2018/06/24 Selling the public on the Mali mission will get underway pretty soon. The African mission is the Liberal government’s high-profile initiative to show Canada supports the United Nations. The government is concentrating on generating as much positive publicity as it can for Canada’s contribution, which also coincides with a Liberal election promise to do with the UN.
As part of that public relations effort, Chief of the Defence Staff Gen. Jon Vance is said to be soon heading to Mali, according to reports. Journalists from the CBC and the Canadian Press will be coming along. No dates are being provided at this time and the Department of National Defence doesn’t want to talk about Vance’s involvement in the public relations trip at this point.
“We cannot speak to movements of CAF senior leadership, however CBC and the Canadian Press will be visiting Mali in the near future,” Department of National Defence spokesman Dan Le Bouthillier told Defence Watch Thursday.
Canada announced in March that it would send support personnel, two RCAF Chinook helicopters, as well as four armed Griffon helicopters to act as escorts for those larger aircraft, to Mali, a west African country that since 2013 has been dealing with insurgents and armed Islamic extremists. The mission is expected to start in late July/early August.
The mission, however, has been dogged by more than a few concerns.
Conservative MPs have voiced criticism about the lack of planning and what they claim is a lack of mission focus.
To be sure, there was confusion initially. In mid-March, Defence Minister Harjit Sajjan announced that Canada would send two Chinook helicopters and four armed Griffon helicopters. A few minutes later at the same news conference Vance said the number of helicopters being assigned to the Mali mission had still not been determined. A short time after that, Sajjan’s office sent out a message to journalists, contradicting Vance by stating that ‘up to’ two Chinooks and four Griffons would be sent. Then another message went out to journalists later that there would be extra helicopters sent as backup.
The helicopter issue was eventually sorted out. But attention turned to the potential danger and whether the Mali mission could be considered as combat. MPs on the House of Commons defence committee raised those concerns and questioned generals about details of the Mali operation and whether Canadian military personnel would be safe.
Conservative defence critic James Bezan wanted information about the risks and whether troops would have enough protection from insurgent attacks. Questions were also asked about whether insurgents had surface-to-air missiles that could be of a threat to RCAF helicopters. “Our guys could potentially be going into hot conflict,” Bezan said at the committee.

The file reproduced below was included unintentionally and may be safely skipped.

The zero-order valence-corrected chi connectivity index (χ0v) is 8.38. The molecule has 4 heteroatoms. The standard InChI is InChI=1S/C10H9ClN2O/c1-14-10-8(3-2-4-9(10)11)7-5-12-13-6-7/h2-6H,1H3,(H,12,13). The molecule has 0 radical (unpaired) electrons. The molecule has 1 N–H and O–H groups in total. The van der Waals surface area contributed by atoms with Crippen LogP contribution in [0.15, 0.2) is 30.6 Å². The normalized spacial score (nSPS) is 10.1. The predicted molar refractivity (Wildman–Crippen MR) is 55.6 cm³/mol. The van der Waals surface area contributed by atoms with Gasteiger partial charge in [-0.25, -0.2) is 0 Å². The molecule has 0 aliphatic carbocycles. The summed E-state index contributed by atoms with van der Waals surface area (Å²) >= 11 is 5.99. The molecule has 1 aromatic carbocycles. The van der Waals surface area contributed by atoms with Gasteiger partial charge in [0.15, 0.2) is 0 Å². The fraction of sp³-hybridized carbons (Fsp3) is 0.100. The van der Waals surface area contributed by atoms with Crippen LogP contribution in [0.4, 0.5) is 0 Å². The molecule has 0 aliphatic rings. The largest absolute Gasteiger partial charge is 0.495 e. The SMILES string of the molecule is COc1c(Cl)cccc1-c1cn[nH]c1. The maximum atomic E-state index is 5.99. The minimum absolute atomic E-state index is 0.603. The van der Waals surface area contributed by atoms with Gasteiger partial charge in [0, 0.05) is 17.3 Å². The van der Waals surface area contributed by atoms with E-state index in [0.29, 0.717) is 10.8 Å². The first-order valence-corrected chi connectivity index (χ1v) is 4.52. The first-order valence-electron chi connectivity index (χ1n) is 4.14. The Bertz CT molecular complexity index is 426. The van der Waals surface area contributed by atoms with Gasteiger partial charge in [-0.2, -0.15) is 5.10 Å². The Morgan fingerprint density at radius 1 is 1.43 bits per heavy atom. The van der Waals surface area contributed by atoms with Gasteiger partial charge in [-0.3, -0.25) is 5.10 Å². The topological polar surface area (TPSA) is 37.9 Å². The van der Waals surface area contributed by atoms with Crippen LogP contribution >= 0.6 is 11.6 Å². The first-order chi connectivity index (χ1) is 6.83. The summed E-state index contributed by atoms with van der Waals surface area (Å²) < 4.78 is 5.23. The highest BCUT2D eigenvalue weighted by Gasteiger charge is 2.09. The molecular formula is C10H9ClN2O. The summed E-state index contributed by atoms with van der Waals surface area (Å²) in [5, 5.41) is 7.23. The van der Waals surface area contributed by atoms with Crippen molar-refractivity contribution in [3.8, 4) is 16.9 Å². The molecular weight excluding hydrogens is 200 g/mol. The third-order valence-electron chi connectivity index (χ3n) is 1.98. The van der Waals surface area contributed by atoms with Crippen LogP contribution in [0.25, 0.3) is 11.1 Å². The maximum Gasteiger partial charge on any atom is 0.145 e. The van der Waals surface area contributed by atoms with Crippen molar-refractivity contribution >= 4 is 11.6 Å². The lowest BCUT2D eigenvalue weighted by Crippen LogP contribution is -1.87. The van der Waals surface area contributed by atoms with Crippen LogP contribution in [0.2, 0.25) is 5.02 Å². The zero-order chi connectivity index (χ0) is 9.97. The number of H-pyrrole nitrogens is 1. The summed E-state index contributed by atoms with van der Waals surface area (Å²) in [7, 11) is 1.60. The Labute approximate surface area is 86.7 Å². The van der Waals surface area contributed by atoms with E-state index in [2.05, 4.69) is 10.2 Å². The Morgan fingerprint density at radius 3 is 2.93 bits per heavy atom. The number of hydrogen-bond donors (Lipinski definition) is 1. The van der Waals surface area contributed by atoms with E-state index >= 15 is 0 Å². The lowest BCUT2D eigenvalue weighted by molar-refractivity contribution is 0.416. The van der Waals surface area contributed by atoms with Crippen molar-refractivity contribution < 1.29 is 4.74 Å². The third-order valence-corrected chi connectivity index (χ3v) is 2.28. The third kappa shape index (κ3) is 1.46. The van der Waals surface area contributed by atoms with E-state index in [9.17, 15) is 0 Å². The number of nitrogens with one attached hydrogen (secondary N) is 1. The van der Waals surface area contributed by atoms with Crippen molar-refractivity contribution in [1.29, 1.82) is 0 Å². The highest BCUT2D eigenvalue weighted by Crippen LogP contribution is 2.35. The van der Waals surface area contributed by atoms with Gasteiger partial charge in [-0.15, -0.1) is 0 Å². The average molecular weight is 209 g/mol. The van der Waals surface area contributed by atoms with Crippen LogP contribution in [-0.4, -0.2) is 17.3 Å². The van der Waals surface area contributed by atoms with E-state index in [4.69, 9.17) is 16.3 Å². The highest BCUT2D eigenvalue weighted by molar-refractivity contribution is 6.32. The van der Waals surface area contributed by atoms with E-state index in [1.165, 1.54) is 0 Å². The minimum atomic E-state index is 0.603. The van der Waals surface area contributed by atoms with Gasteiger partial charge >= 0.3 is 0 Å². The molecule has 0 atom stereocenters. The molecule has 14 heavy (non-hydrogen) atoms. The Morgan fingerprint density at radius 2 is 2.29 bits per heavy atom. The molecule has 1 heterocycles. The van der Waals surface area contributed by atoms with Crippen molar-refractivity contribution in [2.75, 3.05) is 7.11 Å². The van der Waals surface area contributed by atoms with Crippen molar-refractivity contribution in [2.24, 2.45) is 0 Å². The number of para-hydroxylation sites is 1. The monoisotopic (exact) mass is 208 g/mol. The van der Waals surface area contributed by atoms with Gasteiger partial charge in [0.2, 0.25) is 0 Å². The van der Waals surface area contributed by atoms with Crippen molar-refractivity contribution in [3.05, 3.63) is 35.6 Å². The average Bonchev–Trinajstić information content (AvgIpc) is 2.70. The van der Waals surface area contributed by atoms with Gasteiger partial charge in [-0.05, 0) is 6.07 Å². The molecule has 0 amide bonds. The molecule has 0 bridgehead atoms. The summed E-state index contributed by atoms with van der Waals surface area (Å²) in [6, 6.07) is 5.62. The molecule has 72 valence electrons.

Another MP asked if Mali was a war zone. Lt. Gen. Stephen Bowes, who was appearing before a Commons committee, answered that, “war zone is not a term. It’s a complex conflict zone.”
Such questions from MPs sparked Col. Jay Janzen, the Canadian Forces Director of Strategic Communications, to tweet to defence journalists that “Canada can do better than the nonsensical ‘combat/not-combat’ debate.”
That, in turn, prompted a showdown between Bezan and Conservative MPs and Janzen (who is slated to be promoted to Brig.-Gen. and put in charge of Canadian Forces public affairs).
Bezan lectured Janzen that he, as a MP, could ask whatever question he pleased and that questions about the safety of troops were certainly valid. He accused Janzen of trying to stifle debate. Bezan also noted that the head of the United Nations mission to Mali has characterized the operation as “war.”
“We have the right to know how Justin Trudeau is using our Canadian Forces to get (a) UN Security Seat,” Bezan tweeted.
Janzen said that while the military is subordinate to civilian authority, he had the right to make such comments.
Vance has done such mission public relations tours before. In 2016, he brought journalists along for his tour of the Canadian special forces mission in Iraq. The special forces were there to help the Kurds battle Islamic extremists who had seized large parts of Iraq.
The event was closely coordinated with Prime Minister Justin Trudeau’s office, as is this Mali trip. Vance also used that trip to play down any concerns about cracks in the Iraq-Kurd alliance. He told CTV at the time he didn’t agree there was a rift in the relationship between the two groups. A year later Kurdish and Iraqi forces were fighting each other.
What comes from the Mali visit remains to be seen but the Trudeau government wants public relations emphasis on support to the United Nations and the use of women on such missions.
Here is a snippet of the messaging that is to be provided to the news media: “The Canadian Armed Forces are working as part of an integrated, whole-of-government approach to deliver on Canada’s commitment to increase its support for UN peace support operations. Canada is a strong supporter of UN peacekeeping, and the CAF is prepared to make valuable contributions to this UN stabilization mission. To be safe at home, we need to contribute to international security abroad.”
Sahel-Elite/Image: Alexander Koerner / Getty Images